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Looking at the literature canon through a feminist lens

Morgan Banville

Morgan Banville

Seniors Stephanie Bullard and Jack McCabe read Emily Bronte’s gothic classic Wuthering Heights in Ms. Madsen’s AP English Literature and Composition class.

Abbey Branco and Reid Santos, Dartmouth High School

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Novels like The Scarlet Letter, Moby Dick, and Of Mice and Men, despite differing genres and story plots, all bear one similarity: the gender of their authors.

Dartmouth High’s English curriculum does a good job of covering most periods of British and American history. However, the majority of literature we read is written by (or from the viewpoint of) men. We commemorate few established female writers in our curriculum. This is due, perhaps, to the lack of respect and attention these authors were given in the past.

It seems that women who write and are respected for their writing are a rare commodity. In the past, many female authors had to use pseudonyms to disguise themselves in order to publish their work.

One book in particular that most students enjoyed in our middle school curriculum was The Outsiders by S.E. Hinton. Hinton, a teenager at the time, used only her initials to get published because of the struggle her gender imposed in the world of literature. Emily Brontë also used a pseudonym to publish Wuthering Heights.

Not only are most of the books we read by men, they are also lacking in female characters. The Bechdel Test, named after cartoonist Alison Bechdel, requires two female characters in any form of media to talk to one another about a topic that doesn’t center around men. Books like Of Mice and Men by John Steinbeck and Macbeth by William Shakespeare don’t even have a second female character that survives throughout the novel, much less can hold a meaningful conversation.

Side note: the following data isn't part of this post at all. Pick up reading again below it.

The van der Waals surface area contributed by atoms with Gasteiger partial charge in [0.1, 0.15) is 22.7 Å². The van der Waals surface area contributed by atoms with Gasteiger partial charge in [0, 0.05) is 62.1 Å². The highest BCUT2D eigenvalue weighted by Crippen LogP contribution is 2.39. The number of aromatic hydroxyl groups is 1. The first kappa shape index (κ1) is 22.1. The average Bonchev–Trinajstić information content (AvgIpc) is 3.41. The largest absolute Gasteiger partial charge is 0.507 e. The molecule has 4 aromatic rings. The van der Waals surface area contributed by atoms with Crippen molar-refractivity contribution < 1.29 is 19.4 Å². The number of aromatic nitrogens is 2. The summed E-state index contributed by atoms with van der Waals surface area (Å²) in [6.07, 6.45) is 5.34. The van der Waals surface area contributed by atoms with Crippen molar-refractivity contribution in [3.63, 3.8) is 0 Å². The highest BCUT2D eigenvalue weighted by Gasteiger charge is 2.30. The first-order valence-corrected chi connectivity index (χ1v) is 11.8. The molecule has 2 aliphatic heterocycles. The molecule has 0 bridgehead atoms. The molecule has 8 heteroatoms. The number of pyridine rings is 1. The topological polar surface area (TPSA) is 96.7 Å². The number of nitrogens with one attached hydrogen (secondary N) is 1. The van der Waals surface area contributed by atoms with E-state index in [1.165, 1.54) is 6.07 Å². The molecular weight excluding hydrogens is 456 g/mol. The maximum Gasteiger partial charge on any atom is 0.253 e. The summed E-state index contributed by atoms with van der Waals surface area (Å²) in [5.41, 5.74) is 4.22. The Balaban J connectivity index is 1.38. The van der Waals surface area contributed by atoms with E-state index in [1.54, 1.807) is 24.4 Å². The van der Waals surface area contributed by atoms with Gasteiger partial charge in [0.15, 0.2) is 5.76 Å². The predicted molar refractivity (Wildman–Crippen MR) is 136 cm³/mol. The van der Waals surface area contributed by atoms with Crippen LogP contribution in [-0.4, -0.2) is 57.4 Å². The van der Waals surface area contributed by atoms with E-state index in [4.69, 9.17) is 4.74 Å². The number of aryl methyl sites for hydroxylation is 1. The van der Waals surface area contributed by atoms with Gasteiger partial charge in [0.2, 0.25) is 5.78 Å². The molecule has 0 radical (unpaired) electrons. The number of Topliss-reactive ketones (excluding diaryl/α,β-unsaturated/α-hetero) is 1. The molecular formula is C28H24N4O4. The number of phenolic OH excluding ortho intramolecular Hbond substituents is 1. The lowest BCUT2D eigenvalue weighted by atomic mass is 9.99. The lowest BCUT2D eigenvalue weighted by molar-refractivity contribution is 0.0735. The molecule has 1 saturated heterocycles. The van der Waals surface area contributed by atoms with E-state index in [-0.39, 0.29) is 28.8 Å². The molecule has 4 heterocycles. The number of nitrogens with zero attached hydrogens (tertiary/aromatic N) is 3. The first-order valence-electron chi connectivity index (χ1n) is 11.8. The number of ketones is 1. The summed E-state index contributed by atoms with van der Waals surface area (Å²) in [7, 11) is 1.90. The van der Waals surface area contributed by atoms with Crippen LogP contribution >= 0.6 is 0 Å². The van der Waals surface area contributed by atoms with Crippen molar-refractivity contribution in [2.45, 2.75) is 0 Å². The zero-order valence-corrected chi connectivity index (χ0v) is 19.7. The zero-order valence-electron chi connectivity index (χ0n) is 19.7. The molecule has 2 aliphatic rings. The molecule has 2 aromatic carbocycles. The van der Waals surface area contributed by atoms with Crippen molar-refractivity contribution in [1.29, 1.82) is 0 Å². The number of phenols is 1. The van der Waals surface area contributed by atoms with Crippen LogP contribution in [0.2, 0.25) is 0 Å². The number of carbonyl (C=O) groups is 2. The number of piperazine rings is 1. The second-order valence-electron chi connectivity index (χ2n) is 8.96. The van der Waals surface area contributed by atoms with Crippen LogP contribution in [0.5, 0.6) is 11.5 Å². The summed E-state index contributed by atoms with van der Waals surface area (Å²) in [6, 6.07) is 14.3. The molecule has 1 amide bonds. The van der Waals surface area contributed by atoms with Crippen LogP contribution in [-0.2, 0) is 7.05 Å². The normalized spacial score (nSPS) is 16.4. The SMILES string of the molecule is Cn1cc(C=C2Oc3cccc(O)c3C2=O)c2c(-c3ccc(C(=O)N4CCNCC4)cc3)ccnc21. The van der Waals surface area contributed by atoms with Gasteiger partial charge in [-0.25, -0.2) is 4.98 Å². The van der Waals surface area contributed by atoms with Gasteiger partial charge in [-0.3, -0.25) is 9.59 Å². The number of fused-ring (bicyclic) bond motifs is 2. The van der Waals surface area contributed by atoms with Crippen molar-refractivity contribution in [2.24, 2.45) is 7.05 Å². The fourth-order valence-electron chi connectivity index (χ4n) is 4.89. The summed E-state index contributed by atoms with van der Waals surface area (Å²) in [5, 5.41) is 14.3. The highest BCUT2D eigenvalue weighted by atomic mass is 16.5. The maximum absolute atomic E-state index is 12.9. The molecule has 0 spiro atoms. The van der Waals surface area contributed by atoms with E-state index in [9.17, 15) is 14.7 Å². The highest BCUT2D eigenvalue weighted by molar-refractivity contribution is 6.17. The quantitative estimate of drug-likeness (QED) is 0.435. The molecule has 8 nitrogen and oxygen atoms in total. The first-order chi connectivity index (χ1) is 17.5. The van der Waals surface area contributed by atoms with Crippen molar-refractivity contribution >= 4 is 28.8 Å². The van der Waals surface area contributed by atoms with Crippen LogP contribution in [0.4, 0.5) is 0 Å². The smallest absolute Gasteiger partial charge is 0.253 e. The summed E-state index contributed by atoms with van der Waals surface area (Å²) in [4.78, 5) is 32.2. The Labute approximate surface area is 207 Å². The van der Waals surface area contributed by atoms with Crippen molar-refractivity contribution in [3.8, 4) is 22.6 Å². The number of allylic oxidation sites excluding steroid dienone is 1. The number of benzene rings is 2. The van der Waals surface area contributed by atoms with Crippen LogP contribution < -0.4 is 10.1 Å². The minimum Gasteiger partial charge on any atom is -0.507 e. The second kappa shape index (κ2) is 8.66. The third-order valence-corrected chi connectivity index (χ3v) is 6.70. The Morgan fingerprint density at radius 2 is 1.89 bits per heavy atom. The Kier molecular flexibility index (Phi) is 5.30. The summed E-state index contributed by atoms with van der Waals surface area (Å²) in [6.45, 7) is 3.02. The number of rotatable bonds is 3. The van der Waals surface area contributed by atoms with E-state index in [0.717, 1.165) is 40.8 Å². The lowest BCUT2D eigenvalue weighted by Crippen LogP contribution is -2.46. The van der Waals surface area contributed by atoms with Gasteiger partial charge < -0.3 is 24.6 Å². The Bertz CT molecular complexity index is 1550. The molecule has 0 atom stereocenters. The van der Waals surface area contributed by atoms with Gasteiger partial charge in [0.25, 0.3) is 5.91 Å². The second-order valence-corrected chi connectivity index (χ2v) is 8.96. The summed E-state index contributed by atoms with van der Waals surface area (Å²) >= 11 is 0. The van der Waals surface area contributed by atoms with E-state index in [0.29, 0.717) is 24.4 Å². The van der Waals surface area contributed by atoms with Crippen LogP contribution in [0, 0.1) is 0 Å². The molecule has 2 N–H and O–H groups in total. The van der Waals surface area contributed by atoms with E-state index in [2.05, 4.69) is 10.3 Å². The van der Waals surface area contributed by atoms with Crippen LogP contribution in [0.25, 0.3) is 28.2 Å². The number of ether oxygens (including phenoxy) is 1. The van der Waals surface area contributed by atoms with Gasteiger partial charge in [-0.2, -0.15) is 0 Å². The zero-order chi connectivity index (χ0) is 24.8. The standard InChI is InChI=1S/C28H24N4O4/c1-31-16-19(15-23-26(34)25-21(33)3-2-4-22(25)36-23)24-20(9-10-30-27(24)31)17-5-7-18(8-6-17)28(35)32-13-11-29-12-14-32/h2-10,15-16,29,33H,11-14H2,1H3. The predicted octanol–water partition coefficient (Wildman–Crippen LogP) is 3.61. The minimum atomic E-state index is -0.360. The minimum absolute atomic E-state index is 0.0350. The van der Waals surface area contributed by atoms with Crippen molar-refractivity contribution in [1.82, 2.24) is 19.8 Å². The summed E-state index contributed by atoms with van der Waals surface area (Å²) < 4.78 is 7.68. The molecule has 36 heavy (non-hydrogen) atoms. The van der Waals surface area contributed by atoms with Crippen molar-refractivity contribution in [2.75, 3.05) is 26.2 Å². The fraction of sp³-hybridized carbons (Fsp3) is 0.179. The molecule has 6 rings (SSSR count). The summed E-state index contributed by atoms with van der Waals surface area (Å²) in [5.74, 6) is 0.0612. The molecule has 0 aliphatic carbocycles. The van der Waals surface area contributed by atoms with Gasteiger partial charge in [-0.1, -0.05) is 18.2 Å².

Most of the novels we read in English class barely, if at all, pass the Bechdel Test.

There is also a struggle with differing stories and lives that take place in the world of books. Diversity in novels is essential to amplify students’ learning experience and to aid them in becoming more versatile students and citizens. To ensure those things for the students of Dartmouth High, we need a more diverse curriculum.

Americanah author Chimamanda Ngozi Adichie mentioned in her TEDTalk that focusing on one story can help form stereotypes in other groups of people and “make one story become the only story.”

A vast majority of the novels we’re required to read isolate the female characters into common tropes that have been around for decades: the matriarch, kind and soft spoken; the femme fatale, beautiful and dangerous; the platonic love, a friend but never anything more; or the young and naive girl with her head in the clouds. These novels that center on males ignore the fact that all of these traits can live in one woman, and they fail to show the depth and complexity that breathes in each female character.

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